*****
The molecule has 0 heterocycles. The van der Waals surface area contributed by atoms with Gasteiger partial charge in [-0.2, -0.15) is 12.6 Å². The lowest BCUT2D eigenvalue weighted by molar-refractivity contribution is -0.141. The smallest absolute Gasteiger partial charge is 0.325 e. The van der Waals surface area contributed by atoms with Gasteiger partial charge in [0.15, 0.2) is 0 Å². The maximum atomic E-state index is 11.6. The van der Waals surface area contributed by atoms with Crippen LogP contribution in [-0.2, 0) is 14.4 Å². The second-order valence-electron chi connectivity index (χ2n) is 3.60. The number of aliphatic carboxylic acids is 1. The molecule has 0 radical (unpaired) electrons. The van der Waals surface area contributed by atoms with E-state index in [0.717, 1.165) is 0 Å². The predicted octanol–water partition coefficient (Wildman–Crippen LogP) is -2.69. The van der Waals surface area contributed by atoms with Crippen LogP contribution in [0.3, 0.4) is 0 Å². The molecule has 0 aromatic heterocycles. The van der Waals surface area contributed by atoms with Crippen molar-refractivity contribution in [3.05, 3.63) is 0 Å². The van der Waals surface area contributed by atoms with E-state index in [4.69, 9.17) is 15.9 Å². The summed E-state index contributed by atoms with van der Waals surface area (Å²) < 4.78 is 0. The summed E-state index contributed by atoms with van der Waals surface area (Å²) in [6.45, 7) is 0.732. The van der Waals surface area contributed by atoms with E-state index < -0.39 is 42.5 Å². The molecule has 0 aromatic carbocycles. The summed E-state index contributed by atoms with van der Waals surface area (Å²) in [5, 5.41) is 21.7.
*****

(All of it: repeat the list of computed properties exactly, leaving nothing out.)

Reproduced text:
The molecule has 0 heterocycles. The van der Waals surface area contributed by atoms with Gasteiger partial charge in [-0.2, -0.15) is 12.6 Å². The lowest BCUT2D eigenvalue weighted by molar-refractivity contribution is -0.141. The smallest absolute Gasteiger partial charge is 0.325 e. The van der Waals surface area contributed by atoms with Gasteiger partial charge in [0.15, 0.2) is 0 Å². The maximum atomic E-state index is 11.6. The van der Waals surface area contributed by atoms with Crippen LogP contribution in [-0.2, 0) is 14.4 Å². The second-order valence-electron chi connectivity index (χ2n) is 3.60. The number of aliphatic carboxylic acids is 1. The molecule has 0 radical (unpaired) electrons. The van der Waals surface area contributed by atoms with E-state index in [0.717, 1.165) is 0 Å². The predicted octanol–water partition coefficient (Wildman–Crippen LogP) is -2.69. The van der Waals surface area contributed by atoms with Crippen LogP contribution in [0.3, 0.4) is 0 Å². The molecule has 0 aromatic heterocycles. The van der Waals surface area contributed by atoms with Crippen molar-refractivity contribution in [3.05, 3.63) is 0 Å². The van der Waals surface area contributed by atoms with E-state index in [4.69, 9.17) is 15.9 Å². The summed E-state index contributed by atoms with van der Waals surface area (Å²) < 4.78 is 0. The summed E-state index contributed by atoms with van der Waals surface area (Å²) in [6.45, 7) is 0.732. The van der Waals surface area contributed by atoms with E-state index < -0.39 is 42.5 Å². The molecule has 0 aromatic carbocycles. The summed E-state index contributed by atoms with van der Waals surface area (Å²) in [5, 5.41) is 21.7.